1985 Poggio Antico, Brunello di Montalcino
Imported by The Rare Wine Co. Alcohol 13%. Sour, clean fruit with watering acidity, and an incensed finish. There is a rounder start with more body and citric tannins on the sides of the gums. However, the flavors do not have the life giving energy. ** Now.

1988 La Chiesa di Santa Restituta, Brunello di Montalcino
Imported by The Rare Wine Co. Alcohol 13.5%. Some roast on the nose, balsamic. A core of sweet fruit develops and a pure, forward note of oregano. Needs time. **(**) 2023-2033.

1985 La Chiesa di Santa Restituta, Brunello di Montalcino
Imported by The Rare Wine Co. Alcohol 13.5%. A fine nose develops after a few hours. With maturing fruit, and some sorry cherry this wine continued to evolve over the evening. The acidity creates tension between the inky, fine core of fruit, and supportive component. Red and black fruit mix convincingly, sporting elegant weight as textured tannins are left on the gums. ***(**) 2020-2035.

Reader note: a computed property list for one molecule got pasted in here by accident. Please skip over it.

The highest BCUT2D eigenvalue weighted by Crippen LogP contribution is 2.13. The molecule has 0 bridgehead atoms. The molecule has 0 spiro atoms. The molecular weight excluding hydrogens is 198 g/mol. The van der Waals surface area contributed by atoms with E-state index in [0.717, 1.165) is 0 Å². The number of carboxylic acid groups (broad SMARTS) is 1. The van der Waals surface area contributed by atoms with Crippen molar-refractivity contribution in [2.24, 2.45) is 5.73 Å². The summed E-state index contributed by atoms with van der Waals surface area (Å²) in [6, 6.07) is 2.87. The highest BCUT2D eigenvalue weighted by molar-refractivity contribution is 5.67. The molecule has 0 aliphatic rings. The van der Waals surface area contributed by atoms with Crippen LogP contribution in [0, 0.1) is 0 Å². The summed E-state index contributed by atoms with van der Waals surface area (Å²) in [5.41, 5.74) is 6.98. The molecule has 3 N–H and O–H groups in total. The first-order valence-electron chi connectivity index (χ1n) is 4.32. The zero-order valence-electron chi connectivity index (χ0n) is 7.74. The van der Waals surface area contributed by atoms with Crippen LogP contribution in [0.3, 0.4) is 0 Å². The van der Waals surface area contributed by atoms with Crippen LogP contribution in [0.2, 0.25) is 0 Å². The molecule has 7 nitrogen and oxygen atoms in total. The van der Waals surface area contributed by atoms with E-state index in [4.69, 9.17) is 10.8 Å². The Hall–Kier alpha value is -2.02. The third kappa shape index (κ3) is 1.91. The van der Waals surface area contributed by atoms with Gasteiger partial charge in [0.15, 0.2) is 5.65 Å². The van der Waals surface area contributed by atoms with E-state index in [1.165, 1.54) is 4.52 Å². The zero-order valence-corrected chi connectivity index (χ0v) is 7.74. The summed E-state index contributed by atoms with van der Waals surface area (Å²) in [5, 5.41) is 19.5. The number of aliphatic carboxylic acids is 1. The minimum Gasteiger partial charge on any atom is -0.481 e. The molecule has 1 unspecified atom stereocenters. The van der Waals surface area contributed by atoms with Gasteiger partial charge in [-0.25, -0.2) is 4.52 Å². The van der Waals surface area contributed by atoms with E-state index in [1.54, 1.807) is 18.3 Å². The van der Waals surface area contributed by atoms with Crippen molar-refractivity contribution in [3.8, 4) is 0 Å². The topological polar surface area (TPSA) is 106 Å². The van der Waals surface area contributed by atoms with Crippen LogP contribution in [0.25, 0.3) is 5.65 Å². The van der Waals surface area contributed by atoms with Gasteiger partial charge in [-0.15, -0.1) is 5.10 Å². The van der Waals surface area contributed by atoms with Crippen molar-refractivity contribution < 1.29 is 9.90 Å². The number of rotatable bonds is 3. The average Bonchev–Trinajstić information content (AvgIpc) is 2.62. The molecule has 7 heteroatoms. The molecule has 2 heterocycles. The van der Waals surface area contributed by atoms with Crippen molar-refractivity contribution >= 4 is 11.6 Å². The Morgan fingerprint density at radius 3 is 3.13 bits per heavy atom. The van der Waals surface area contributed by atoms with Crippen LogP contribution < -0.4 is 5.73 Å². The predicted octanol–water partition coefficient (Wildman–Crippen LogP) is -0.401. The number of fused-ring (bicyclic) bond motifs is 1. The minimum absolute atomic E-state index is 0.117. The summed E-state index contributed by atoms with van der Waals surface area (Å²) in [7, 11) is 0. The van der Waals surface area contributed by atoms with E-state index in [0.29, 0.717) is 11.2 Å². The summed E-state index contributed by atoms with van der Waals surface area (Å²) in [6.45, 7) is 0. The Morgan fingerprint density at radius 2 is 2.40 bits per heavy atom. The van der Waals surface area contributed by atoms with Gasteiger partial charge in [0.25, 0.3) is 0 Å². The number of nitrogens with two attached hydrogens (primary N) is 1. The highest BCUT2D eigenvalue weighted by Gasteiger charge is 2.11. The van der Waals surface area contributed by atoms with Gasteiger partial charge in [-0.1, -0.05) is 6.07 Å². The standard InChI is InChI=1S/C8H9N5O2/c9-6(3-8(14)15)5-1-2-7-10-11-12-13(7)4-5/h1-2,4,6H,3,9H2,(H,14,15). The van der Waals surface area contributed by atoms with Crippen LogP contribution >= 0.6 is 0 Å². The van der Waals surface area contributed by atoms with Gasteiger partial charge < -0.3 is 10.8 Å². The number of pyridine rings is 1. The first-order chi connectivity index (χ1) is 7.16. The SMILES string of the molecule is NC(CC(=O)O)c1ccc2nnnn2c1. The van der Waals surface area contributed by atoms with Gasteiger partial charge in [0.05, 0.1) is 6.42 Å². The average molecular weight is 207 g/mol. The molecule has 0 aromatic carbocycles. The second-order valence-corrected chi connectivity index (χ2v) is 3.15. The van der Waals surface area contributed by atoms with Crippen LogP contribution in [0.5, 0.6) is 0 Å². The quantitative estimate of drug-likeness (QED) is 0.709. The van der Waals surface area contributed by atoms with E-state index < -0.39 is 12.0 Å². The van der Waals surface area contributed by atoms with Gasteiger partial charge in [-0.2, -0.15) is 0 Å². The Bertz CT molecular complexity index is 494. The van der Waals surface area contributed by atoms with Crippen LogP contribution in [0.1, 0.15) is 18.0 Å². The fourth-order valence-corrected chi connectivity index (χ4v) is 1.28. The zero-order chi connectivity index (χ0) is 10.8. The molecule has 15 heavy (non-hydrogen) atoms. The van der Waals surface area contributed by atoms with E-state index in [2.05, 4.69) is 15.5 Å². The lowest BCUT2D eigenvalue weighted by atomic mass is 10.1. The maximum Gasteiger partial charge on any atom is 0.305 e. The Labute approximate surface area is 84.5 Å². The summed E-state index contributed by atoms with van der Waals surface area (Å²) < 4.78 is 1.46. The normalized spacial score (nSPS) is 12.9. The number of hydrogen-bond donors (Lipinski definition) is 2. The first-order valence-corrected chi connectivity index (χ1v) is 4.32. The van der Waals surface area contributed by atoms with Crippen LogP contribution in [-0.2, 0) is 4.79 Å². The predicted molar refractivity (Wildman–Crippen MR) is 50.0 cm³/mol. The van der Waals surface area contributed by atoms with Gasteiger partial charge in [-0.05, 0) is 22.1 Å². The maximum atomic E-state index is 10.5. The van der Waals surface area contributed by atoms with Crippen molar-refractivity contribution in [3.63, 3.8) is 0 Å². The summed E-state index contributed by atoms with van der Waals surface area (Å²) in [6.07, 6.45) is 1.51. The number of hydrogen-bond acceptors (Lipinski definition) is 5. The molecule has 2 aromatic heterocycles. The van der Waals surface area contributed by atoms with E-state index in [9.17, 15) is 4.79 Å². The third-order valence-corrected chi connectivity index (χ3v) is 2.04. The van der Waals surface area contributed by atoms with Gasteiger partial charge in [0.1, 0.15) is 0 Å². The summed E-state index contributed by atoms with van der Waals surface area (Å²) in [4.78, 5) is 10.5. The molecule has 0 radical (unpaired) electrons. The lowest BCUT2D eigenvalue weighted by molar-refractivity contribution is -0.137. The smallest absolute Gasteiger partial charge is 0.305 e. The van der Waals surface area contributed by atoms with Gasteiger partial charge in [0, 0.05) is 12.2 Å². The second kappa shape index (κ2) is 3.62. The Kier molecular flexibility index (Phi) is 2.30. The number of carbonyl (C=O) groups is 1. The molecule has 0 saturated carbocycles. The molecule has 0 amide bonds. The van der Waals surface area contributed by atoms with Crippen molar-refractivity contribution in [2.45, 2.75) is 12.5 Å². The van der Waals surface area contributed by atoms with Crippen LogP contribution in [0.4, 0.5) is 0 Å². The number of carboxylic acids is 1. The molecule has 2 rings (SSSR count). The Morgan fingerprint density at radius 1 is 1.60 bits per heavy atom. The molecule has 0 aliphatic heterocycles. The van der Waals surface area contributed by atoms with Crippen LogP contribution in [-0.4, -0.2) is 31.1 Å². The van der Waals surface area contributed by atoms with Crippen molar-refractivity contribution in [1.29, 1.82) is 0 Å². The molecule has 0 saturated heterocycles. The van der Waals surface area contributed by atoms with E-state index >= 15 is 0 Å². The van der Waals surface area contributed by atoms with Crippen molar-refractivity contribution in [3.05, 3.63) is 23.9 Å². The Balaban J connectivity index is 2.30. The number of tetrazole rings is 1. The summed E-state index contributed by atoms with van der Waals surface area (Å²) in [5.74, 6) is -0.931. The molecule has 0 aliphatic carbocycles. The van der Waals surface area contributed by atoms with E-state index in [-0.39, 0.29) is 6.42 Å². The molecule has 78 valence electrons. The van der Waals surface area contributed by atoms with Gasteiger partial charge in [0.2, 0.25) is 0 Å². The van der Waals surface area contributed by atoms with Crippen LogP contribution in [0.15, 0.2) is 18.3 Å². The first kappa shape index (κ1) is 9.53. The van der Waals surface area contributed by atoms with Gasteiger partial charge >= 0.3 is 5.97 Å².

1988 Il Greppo, Biondi-Santi, Brunello di Montalcino
Imported by The Rare Wine Co. A bad bottle! Not Rated.

1985 Il Greppo, Biondi-Santi, Brunello di Montalcino
Imported by The Rare Wine Co.  Scented on the nose but a bit thin in flavor. Perhaps elegant, I only note tartness and acidity with an eventual leather note.  ** Now.

Wines from a birthday celebration

October 17, 2018 Leave a comment

A small group of us gathered for a birthday celebration where we all contributed bottles around significant years.  While the name and age of the celebrant are withheld the wines we tasted are not!  Many fine wines were tasted both young and old with only a few off bottles.  Please find my notes below.

1996 Deutz, Cuvee William Deutz, Champagne Brut Rose
Imported by Joshua Tree Imports. Alcohol 12%. A mature color with aromas of apricot and apple orchard. Very fine and firm bubbles from the start. The orchard note follows through in the mouth where there are flavors of tart apple, a hint of lees, and general maturity. It is drier through the middle. What is just a racy bit in the finish develops into an oily body. This bottle is drinking at its peak.  **** Now.